According to a recent NCAA poll, college players face abuse from bettors, and 72% of colleges have had to deal with problems related to sports gambling involving staff or athletes in the last year.
Compliance officers at NCAA member colleges said that a similar number of players reported being harassed by irate bettors, a situation that may be becoming worse as more states legalise regulated sports betting.
Student athletes are being bullied by bettors, and nationwide billion-dollar advertising efforts are aimed at the next generation. To safeguard student-athletes and maintain the integrity of the competitions, we require all the assistance we can obtain, including from regulators and bookmakers, according to NCAA President Charlie Baker in a statement.
The NCAA and universities are likely to increase their scrutiny of wagering-related incidents in light of the recent scandals involving athletes at the University of Iowa and Iowa State University, as well as the recent launch of sports betting in Kentucky, the activity being live and legal in 35 states and Washington, DC.
More education is required, according to college officials
Sports betting became state-legalized in 2018 according to the now-famous Supreme Court ruling on Act protecting professional and amateur sports (PASPA), which had previously been frowned upon by gaming regulators and politicians in part because of point-shaving scandals and the perception that college athletes were particularly vulnerable.
While the growth of sports betting has been advantageous in terms of increasing interest in college and professional sports and increasing tax revenues in certain jurisdictions, there is considerable evidence to show that losing bettors actually harass college and professional players. Colleges and universities consider education to be essential when it comes to avoiding issues.
More than 95% of Division I colleges and the majority of Division II and III institutions, according to the NCAA poll, “found that some form of sports wagering education is occurring for athletes, coaches, and athletics administrators.”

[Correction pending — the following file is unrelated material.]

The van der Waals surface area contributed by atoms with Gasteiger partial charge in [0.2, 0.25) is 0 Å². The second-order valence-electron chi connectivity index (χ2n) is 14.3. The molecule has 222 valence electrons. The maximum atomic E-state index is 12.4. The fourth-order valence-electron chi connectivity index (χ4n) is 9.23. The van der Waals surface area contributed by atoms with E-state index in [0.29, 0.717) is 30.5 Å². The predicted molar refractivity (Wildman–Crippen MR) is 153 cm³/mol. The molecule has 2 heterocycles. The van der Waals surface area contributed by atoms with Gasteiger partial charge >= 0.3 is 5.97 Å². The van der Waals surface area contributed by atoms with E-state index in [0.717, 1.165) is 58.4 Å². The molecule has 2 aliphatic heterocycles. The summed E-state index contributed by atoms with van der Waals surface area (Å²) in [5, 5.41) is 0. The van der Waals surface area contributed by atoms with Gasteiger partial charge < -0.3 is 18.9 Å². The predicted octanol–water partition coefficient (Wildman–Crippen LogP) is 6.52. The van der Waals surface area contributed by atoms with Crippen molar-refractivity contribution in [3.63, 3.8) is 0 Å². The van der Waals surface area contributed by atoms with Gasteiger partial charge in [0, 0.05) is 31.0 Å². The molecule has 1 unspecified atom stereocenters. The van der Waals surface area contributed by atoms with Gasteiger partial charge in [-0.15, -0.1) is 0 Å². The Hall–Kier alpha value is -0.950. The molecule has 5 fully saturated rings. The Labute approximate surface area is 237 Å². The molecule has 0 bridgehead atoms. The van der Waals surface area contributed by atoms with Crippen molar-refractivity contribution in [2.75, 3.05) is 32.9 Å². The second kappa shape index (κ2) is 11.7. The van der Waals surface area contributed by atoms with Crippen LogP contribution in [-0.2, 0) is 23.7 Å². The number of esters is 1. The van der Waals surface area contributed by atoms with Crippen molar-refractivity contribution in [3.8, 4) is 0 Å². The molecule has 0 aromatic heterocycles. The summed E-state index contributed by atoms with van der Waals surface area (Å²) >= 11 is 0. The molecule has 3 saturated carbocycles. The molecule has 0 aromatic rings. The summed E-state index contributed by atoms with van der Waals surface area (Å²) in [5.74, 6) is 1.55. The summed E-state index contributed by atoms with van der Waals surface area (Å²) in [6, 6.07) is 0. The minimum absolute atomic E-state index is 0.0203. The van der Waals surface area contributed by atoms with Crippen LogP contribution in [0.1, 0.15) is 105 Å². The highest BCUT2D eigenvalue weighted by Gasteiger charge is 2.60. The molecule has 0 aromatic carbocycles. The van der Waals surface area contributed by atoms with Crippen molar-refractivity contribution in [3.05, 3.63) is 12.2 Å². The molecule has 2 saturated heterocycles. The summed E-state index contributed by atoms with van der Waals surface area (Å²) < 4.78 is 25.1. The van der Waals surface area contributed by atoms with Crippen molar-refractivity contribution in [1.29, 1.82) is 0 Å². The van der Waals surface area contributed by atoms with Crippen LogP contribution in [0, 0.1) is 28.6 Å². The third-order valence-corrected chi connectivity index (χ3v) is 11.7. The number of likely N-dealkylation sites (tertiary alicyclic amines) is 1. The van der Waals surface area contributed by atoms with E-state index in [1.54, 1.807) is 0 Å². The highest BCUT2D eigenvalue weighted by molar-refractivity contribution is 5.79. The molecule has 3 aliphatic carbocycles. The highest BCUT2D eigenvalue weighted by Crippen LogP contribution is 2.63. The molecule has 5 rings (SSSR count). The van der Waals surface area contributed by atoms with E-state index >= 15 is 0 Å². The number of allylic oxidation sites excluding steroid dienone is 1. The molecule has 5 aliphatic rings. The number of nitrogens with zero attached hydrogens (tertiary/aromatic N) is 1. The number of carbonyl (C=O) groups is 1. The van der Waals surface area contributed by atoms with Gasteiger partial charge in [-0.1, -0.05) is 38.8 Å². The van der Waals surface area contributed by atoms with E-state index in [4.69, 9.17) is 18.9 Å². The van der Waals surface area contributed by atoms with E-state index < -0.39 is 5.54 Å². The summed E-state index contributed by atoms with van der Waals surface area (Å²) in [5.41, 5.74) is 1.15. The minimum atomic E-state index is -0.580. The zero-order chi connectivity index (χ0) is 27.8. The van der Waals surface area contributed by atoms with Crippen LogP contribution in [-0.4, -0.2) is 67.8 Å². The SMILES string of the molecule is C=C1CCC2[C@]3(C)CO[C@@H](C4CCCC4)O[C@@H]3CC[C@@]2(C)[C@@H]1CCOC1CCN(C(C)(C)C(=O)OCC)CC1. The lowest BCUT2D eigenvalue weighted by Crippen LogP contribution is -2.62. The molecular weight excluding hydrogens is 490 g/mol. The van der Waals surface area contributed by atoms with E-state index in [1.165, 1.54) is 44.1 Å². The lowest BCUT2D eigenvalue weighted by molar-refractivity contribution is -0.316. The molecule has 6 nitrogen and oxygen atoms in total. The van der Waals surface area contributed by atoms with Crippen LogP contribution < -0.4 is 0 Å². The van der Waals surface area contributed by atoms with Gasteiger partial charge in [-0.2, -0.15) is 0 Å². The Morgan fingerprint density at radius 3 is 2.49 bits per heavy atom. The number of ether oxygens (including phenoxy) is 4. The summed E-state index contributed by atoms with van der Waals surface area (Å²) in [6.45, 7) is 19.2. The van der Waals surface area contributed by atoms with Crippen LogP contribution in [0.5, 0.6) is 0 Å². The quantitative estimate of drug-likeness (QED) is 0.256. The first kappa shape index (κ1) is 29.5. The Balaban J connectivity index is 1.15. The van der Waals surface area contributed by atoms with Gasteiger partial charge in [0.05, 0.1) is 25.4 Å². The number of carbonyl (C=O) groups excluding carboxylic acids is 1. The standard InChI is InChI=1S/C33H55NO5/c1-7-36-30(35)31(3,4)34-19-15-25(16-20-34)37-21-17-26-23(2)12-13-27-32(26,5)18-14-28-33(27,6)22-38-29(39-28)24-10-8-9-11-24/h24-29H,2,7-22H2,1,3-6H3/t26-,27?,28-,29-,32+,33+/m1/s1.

The Iowa/Iowa State scandals demonstrate that college players need to be informed about the restrictions related to their incapacity to wager on their teams and the games they are playing in. In general, college athletes of legal gambling age in places that allow it can engage in the activity.
The NCAA said, “Among the institutions that offer sports wagering education, the major focus is on NCAA bylaws, sports wagering terminology, state/national legislation, and guidelines concerning disclosing inside knowledge about their team.
Managing the New Betting Era in the NCAA
The NCAA and colleges are coping with a new regime now that sports betting is “out of the shadows,” including the growing belief that sportsbook operators blatantly court younger customers.
There are steps universities and the NCAA may do specifically to protect players from problem gambling and betting scandals, but similar measures might not be appropriate for student populations with a wider range of interests.
Integrity monitoring programmes are another tool that many schools use. These services notify colleges when there is questionable betting activity on a certain game that may point to possible integrity issues, the NCAA said. According to survey results, one-third of autonomous institutions interact directly with these service providers, while other Division I schools can obtain this information through their conference office or the NCAA national office.
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